Not because they mean to, of course, but just because they do stuff that doesn't work in college contexts.
I started a class by asking for questions about the reading. A student raised hir hand and said, "I thought the reading was repetitive."
What do I say to that? It's not a question, and it reveals a depth of unawareness; does zie think I assigned it to bore hir and not because I thought it might be useful? (I dealt with it badly, I must admit, because I wasn't prepared for a "it's boring" sort of statement right off.)
Another student came up in the moment I was starting class, stood in front of the whole class (but only talking to me), and told me that zie'd done the assignment wrong. I always wonder what the question is, because it's not like I'm going to redo the assignment for hir, or suddenly say, it's okay, you don't need to do any assignments for the class! You get an A for just appearing! But yes, I know it's because it's the first assignment due, and zie is anxious.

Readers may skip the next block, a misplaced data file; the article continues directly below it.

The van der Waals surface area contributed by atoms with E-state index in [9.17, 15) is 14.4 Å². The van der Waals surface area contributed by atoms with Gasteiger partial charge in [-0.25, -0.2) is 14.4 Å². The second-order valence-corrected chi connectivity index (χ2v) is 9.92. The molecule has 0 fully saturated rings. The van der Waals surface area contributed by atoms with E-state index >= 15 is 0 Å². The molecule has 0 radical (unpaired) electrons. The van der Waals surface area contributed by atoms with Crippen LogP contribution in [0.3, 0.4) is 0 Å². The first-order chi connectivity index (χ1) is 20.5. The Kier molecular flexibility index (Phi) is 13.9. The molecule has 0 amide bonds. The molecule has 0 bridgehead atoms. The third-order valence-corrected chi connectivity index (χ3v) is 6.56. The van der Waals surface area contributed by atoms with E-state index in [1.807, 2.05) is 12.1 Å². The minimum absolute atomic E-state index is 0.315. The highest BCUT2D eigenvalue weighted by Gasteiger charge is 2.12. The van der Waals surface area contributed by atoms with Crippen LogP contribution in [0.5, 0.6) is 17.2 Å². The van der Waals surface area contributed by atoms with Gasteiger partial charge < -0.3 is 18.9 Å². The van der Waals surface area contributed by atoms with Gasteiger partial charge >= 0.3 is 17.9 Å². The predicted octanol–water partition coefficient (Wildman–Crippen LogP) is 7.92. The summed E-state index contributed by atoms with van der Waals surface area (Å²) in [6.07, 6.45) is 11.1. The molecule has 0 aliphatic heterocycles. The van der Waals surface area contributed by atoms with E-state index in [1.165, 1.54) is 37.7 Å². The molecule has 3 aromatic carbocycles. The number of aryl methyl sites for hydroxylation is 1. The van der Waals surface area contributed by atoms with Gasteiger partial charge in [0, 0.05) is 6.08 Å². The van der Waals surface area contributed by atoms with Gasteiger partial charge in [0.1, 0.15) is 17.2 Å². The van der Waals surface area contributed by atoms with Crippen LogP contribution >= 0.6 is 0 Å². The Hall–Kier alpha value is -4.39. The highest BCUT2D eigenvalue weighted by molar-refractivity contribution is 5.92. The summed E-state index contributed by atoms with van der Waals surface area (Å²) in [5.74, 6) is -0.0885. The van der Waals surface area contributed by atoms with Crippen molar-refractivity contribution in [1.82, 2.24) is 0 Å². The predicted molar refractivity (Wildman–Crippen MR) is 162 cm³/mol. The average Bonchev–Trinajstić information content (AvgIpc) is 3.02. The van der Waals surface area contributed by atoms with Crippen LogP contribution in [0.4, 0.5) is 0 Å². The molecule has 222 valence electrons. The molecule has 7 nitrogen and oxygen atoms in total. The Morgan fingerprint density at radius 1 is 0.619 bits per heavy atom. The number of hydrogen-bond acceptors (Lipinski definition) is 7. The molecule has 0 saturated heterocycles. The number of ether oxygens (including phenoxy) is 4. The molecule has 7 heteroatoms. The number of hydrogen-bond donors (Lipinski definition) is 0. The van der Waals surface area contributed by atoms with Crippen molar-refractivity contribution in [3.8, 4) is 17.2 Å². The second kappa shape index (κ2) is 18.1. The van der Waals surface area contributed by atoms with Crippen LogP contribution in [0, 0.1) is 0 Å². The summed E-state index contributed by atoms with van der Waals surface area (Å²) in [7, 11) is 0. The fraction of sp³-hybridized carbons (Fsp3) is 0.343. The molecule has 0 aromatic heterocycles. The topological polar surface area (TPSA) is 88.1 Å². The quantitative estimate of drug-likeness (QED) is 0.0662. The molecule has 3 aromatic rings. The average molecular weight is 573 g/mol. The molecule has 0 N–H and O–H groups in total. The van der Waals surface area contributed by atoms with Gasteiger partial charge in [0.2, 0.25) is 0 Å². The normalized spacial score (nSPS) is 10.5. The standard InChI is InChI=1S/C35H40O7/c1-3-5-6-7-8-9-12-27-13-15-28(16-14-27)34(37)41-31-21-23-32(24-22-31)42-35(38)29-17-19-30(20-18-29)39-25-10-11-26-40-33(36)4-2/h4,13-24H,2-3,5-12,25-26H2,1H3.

And finally, the number of students who tried to turn in handwritten work (the syllabus states that work must be typed). (No, I'm not impressed that you quickly wrote this during class discussion.)
All innocent first year student stuff, but in whole, it sort of makes me crazy.
I've come to think that one of the hardest parts about teaching is that just when students get really good at it, they graduate, and we get a whole new bunch who are anxious, confused, and yes, first years.